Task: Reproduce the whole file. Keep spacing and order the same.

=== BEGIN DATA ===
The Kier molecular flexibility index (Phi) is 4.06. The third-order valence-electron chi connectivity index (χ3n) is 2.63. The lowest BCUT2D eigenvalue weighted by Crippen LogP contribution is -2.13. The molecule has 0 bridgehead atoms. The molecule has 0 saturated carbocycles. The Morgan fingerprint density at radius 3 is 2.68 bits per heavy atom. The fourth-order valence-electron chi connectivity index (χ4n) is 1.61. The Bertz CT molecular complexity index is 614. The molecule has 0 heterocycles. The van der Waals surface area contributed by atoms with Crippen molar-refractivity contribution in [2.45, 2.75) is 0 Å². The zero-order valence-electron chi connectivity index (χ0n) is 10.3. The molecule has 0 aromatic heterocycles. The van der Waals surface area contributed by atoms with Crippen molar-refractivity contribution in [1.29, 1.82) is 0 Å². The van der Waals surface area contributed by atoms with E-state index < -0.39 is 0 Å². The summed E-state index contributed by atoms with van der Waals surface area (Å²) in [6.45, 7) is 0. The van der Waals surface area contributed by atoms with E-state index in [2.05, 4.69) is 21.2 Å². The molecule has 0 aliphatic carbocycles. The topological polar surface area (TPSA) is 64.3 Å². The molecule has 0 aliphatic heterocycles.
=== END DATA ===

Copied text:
The Kier molecular flexibility index (Phi) is 4.06. The third-order valence-electron chi connectivity index (χ3n) is 2.63. The lowest BCUT2D eigenvalue weighted by Crippen LogP contribution is -2.13. The molecule has 0 bridgehead atoms. The molecule has 0 saturated carbocycles. The Morgan fingerprint density at radius 3 is 2.68 bits per heavy atom. The fourth-order valence-electron chi connectivity index (χ4n) is 1.61. The Bertz CT molecular complexity index is 614. The molecule has 0 heterocycles. The van der Waals surface area contributed by atoms with Crippen molar-refractivity contribution in [2.45, 2.75) is 0 Å². The zero-order valence-electron chi connectivity index (χ0n) is 10.3. The molecule has 0 aromatic heterocycles. The van der Waals surface area contributed by atoms with Crippen molar-refractivity contribution in [1.29, 1.82) is 0 Å². The van der Waals surface area contributed by atoms with E-state index < -0.39 is 0 Å². The summed E-state index contributed by atoms with van der Waals surface area (Å²) in [6.45, 7) is 0. The van der Waals surface area contributed by atoms with E-state index in [2.05, 4.69) is 21.2 Å². The molecule has 0 aliphatic carbocycles. The topological polar surface area (TPSA) is 64.3 Å². The molecule has 0 aliphatic heterocycles.